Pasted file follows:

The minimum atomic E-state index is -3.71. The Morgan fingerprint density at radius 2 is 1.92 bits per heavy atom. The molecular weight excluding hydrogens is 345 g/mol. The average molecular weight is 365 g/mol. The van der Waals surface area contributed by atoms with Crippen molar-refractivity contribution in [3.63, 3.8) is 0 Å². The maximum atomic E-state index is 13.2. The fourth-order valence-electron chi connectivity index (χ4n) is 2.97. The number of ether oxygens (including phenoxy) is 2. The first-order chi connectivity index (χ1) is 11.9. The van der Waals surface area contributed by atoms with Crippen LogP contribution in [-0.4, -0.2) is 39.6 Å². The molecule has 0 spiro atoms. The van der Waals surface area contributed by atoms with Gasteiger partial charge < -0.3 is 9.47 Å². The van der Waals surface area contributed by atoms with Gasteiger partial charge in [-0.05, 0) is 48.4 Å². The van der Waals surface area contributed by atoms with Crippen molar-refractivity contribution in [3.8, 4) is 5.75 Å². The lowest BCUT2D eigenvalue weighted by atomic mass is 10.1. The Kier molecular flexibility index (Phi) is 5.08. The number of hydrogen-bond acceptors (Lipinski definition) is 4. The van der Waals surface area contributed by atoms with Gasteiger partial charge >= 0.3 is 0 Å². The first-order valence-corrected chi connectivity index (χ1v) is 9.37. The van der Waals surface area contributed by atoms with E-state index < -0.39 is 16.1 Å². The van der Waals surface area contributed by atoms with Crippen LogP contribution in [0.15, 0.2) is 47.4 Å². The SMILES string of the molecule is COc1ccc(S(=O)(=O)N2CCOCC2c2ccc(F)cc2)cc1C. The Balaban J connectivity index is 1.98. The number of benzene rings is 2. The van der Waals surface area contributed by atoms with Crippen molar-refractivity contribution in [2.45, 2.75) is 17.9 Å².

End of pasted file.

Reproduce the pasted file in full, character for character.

The minimum atomic E-state index is -3.71. The Morgan fingerprint density at radius 2 is 1.92 bits per heavy atom. The molecular weight excluding hydrogens is 345 g/mol. The average molecular weight is 365 g/mol. The van der Waals surface area contributed by atoms with Crippen molar-refractivity contribution in [3.63, 3.8) is 0 Å². The maximum atomic E-state index is 13.2. The fourth-order valence-electron chi connectivity index (χ4n) is 2.97. The number of ether oxygens (including phenoxy) is 2. The first-order chi connectivity index (χ1) is 11.9. The van der Waals surface area contributed by atoms with Crippen LogP contribution in [-0.4, -0.2) is 39.6 Å². The molecule has 0 spiro atoms. The van der Waals surface area contributed by atoms with Gasteiger partial charge < -0.3 is 9.47 Å². The van der Waals surface area contributed by atoms with Gasteiger partial charge in [-0.05, 0) is 48.4 Å². The van der Waals surface area contributed by atoms with Crippen molar-refractivity contribution in [3.8, 4) is 5.75 Å². The lowest BCUT2D eigenvalue weighted by atomic mass is 10.1. The Kier molecular flexibility index (Phi) is 5.08. The number of hydrogen-bond acceptors (Lipinski definition) is 4. The van der Waals surface area contributed by atoms with Gasteiger partial charge >= 0.3 is 0 Å². The first-order valence-corrected chi connectivity index (χ1v) is 9.37. The van der Waals surface area contributed by atoms with E-state index < -0.39 is 16.1 Å². The van der Waals surface area contributed by atoms with Crippen LogP contribution in [0.15, 0.2) is 47.4 Å². The SMILES string of the molecule is COc1ccc(S(=O)(=O)N2CCOCC2c2ccc(F)cc2)cc1C. The Balaban J connectivity index is 1.98. The number of benzene rings is 2. The van der Waals surface area contributed by atoms with Crippen molar-refractivity contribution in [2.45, 2.75) is 17.9 Å².